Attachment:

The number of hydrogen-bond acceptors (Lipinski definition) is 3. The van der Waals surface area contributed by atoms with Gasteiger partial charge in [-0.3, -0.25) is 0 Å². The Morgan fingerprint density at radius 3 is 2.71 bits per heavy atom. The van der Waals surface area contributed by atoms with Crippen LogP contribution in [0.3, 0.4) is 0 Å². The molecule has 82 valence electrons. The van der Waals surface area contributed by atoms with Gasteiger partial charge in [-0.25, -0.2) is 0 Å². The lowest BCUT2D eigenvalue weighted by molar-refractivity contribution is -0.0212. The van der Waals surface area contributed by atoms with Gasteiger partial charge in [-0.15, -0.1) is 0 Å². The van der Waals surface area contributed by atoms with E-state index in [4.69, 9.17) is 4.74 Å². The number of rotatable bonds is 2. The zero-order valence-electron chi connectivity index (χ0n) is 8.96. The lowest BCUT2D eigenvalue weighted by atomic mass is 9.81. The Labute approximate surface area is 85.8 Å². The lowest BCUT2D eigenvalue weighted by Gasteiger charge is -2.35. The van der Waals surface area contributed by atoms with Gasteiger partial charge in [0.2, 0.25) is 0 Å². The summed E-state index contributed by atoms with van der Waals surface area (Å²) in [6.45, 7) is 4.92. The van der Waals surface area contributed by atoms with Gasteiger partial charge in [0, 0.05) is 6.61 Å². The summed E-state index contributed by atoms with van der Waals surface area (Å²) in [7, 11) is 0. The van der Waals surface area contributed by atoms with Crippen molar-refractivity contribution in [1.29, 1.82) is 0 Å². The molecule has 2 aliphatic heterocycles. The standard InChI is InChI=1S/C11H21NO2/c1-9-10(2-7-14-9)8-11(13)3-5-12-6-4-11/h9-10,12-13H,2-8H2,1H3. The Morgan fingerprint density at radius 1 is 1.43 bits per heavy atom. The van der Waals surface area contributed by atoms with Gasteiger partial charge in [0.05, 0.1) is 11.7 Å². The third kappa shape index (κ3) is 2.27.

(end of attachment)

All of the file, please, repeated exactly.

The number of hydrogen-bond acceptors (Lipinski definition) is 3. The van der Waals surface area contributed by atoms with Gasteiger partial charge in [-0.3, -0.25) is 0 Å². The Morgan fingerprint density at radius 3 is 2.71 bits per heavy atom. The van der Waals surface area contributed by atoms with Crippen LogP contribution in [0.3, 0.4) is 0 Å². The molecule has 82 valence electrons. The van der Waals surface area contributed by atoms with Gasteiger partial charge in [-0.25, -0.2) is 0 Å². The lowest BCUT2D eigenvalue weighted by molar-refractivity contribution is -0.0212. The van der Waals surface area contributed by atoms with Gasteiger partial charge in [-0.15, -0.1) is 0 Å². The van der Waals surface area contributed by atoms with E-state index in [4.69, 9.17) is 4.74 Å². The number of rotatable bonds is 2. The zero-order valence-electron chi connectivity index (χ0n) is 8.96. The lowest BCUT2D eigenvalue weighted by atomic mass is 9.81. The Labute approximate surface area is 85.8 Å². The lowest BCUT2D eigenvalue weighted by Gasteiger charge is -2.35. The van der Waals surface area contributed by atoms with Gasteiger partial charge in [0.2, 0.25) is 0 Å². The summed E-state index contributed by atoms with van der Waals surface area (Å²) in [6.45, 7) is 4.92. The van der Waals surface area contributed by atoms with Gasteiger partial charge in [0, 0.05) is 6.61 Å². The summed E-state index contributed by atoms with van der Waals surface area (Å²) in [7, 11) is 0. The van der Waals surface area contributed by atoms with Crippen molar-refractivity contribution in [1.29, 1.82) is 0 Å². The molecule has 2 aliphatic heterocycles. The standard InChI is InChI=1S/C11H21NO2/c1-9-10(2-7-14-9)8-11(13)3-5-12-6-4-11/h9-10,12-13H,2-8H2,1H3. The Morgan fingerprint density at radius 1 is 1.43 bits per heavy atom. The van der Waals surface area contributed by atoms with Gasteiger partial charge in [0.05, 0.1) is 11.7 Å². The third kappa shape index (κ3) is 2.27.